# How do astronomers explain trajectories of planets?

I'm wondering how astronomers can explain the trajectories of planets because:

• planets spin, so have angular kinetic energy. Thanks to the mass-energy relationship this means space-time curvature.
• but due to this spinning, depending how their core is build up, they also create a magnetic field (coriolis effect). These can acts as external force on neighboring planets, which influences space-time again.

So it appears a lot of parameters influence space-time and therefore the trajectory of planets, but also our ways of observing the motion of planets. Are some parameters neglectable or how is one sure that what is observed is unaffected by the way we measure? (it almost looks like the Heisenberg uncertainty principle)

• The influence of the magnetic fields of all the other planets on Earth is totally insignificant. – Jon Custer Oct 5 '18 at 21:56
• Sometimes an effect is so small that they are not observable. Sometimes you might not know that people actually are taking small effects into consideration. – Bill N Oct 5 '18 at 22:15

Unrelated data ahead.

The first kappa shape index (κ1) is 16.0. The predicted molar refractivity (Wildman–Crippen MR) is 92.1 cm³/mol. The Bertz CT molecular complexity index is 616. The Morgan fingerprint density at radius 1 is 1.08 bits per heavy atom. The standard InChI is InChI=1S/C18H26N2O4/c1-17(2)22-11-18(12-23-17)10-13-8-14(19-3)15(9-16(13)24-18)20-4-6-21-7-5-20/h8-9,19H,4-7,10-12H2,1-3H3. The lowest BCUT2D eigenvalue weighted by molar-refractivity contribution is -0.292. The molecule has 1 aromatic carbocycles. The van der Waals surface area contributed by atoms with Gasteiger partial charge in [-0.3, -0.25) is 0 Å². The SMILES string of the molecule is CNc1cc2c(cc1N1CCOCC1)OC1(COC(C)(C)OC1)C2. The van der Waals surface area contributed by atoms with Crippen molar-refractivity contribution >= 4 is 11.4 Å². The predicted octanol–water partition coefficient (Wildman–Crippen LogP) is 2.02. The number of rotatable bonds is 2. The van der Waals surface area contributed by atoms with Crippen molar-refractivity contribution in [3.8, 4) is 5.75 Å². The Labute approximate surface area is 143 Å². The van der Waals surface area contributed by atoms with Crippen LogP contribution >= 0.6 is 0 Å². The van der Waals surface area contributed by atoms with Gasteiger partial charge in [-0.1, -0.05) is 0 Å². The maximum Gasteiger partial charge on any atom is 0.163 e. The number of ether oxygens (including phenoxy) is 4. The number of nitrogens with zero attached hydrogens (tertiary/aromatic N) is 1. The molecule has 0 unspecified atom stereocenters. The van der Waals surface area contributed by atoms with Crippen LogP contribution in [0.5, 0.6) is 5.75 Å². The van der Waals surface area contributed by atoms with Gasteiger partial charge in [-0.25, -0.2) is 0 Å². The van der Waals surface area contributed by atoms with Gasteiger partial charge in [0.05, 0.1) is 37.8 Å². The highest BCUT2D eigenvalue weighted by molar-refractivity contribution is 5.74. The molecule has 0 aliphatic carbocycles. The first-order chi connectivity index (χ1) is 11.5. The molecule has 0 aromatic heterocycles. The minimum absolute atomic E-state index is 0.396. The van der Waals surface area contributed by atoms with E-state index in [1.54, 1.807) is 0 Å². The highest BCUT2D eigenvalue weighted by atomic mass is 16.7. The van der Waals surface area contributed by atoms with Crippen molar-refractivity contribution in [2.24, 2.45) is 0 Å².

$$F \propto \frac{1}{r^2},$$
where $$r$$ is the radial distance. With three additional assumptions, viz., (i) the Sun is substantially more massive than any particular planet, (ii) the radii of the Sun and planets are small enough compared to the distances between them to be negligible, and (iii) the planet-planet gravitational forces are small enough to be negligible, we can show that stable, closed orbits will be ellipses with the Sun at one focus. The particular attributes of an ellipse, e.g., its semimajor axis and eccentricity, will be determined by the initial conditions of the system. We can also show that each planet's orbital angular momentum will be conserved, and that the ratios of the orbital period and semimajor axis of the planets will obey a simple power law. These are Kepler's laws, which were emperically established before Newton was born. (Of course, it wouldn't make any difference if the model came before the empirical data.)